Author Eve Bunting was born in Ireland in 1928.
Now a resident of the United States, Eve Bunting is an acclaimed author of picture books and novels. Bunting's picture books have tackled sensitive issues such as homelessness, death, aging, and war. Her books have won numerous awards, including the Golden Kite Award and a Caldecott Medal in 1995 for Smoky Night.
One trademark of Bunting's picture books is her ability to see events through the eyes of a child. Smoky Night deals with the Los Angeles race riots as seen from the perspective of a young boy watching the fires and the looters. His reactions to this event are, understandably, different from those of his mother and neighbors. Before reading this picture book aloud to students, read them a news article that relates the details of the events in Los Angeles. Ask students how a younger observer might be affected by these events and might see the events differently than an adult. After reading Smoky Night, assess the accuracy of students' perceptions.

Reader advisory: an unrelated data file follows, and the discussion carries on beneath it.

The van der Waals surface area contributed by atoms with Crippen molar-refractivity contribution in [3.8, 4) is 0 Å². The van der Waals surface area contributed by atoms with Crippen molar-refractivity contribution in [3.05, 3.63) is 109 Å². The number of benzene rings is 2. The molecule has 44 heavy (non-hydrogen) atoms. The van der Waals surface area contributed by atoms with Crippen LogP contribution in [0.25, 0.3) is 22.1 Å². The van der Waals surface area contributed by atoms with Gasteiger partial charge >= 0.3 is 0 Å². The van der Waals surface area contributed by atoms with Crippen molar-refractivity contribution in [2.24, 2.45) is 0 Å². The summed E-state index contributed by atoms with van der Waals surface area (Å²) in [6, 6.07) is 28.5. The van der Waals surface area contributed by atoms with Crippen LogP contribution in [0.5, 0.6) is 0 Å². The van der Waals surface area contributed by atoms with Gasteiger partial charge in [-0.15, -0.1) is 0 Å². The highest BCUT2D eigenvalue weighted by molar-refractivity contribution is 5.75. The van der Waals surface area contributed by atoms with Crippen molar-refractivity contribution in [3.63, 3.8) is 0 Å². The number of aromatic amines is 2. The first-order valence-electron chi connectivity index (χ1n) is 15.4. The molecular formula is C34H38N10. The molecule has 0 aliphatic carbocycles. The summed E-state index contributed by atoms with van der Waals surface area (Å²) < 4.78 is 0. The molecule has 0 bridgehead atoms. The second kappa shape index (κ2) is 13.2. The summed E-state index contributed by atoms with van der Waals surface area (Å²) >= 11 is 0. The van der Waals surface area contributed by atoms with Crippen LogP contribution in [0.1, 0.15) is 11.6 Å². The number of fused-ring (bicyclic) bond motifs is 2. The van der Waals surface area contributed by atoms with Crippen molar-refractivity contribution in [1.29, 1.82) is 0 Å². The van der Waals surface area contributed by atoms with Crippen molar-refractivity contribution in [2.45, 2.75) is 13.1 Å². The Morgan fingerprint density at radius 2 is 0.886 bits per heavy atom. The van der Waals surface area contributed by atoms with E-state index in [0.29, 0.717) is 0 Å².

As an alternative or follow-up activity, have students locate and read two different accounts of the events of September 11, 2001, one written by an adult and one written by a child. Ask them to compare the two accounts.
This page from the Reading Rockets website includes the text of an interview with author Eve Bunting, several audio clips of the interview, and an annotated list of some of her most popular books.
Kidsreads.com offers a brief biography of Bunting and links to information about a few of her books. The biography is written simply, so it is an excellent resource for younger students to obtain biographical information on Bunting.
This feature from Scholastic includes a brief biography of Bunting, the transcript of an interview with her, and a bibliography of her books.
Houghton Mifflin offers this collection of classroom activities for use with several of Bunting's books, including Train to Somewhere, The Wednesday Surprise, and The Memory String.